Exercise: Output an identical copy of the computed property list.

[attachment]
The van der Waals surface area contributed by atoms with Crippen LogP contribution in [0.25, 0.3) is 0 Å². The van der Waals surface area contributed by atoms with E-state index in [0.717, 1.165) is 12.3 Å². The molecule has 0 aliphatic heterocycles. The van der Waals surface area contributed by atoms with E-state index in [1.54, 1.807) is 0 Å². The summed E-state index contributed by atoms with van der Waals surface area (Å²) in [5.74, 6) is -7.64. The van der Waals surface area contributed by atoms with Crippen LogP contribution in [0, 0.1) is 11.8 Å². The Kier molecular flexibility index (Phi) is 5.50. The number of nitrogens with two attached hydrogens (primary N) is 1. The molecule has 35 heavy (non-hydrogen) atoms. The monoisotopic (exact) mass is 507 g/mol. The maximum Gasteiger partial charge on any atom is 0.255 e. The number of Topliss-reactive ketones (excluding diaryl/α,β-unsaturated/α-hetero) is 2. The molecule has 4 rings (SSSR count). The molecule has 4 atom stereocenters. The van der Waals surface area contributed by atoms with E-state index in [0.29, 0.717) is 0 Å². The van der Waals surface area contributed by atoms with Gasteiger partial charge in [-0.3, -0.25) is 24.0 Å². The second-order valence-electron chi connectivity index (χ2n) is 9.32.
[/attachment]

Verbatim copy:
The van der Waals surface area contributed by atoms with Crippen LogP contribution in [0.25, 0.3) is 0 Å². The van der Waals surface area contributed by atoms with E-state index in [0.717, 1.165) is 12.3 Å². The molecule has 0 aliphatic heterocycles. The van der Waals surface area contributed by atoms with E-state index in [1.54, 1.807) is 0 Å². The summed E-state index contributed by atoms with van der Waals surface area (Å²) in [5.74, 6) is -7.64. The van der Waals surface area contributed by atoms with Crippen LogP contribution in [0, 0.1) is 11.8 Å². The Kier molecular flexibility index (Phi) is 5.50. The number of nitrogens with two attached hydrogens (primary N) is 1. The molecule has 35 heavy (non-hydrogen) atoms. The monoisotopic (exact) mass is 507 g/mol. The maximum Gasteiger partial charge on any atom is 0.255 e. The number of Topliss-reactive ketones (excluding diaryl/α,β-unsaturated/α-hetero) is 2. The molecule has 4 rings (SSSR count). The molecule has 4 atom stereocenters. The van der Waals surface area contributed by atoms with E-state index in [0.29, 0.717) is 0 Å². The van der Waals surface area contributed by atoms with Gasteiger partial charge in [-0.3, -0.25) is 24.0 Å². The second-order valence-electron chi connectivity index (χ2n) is 9.32.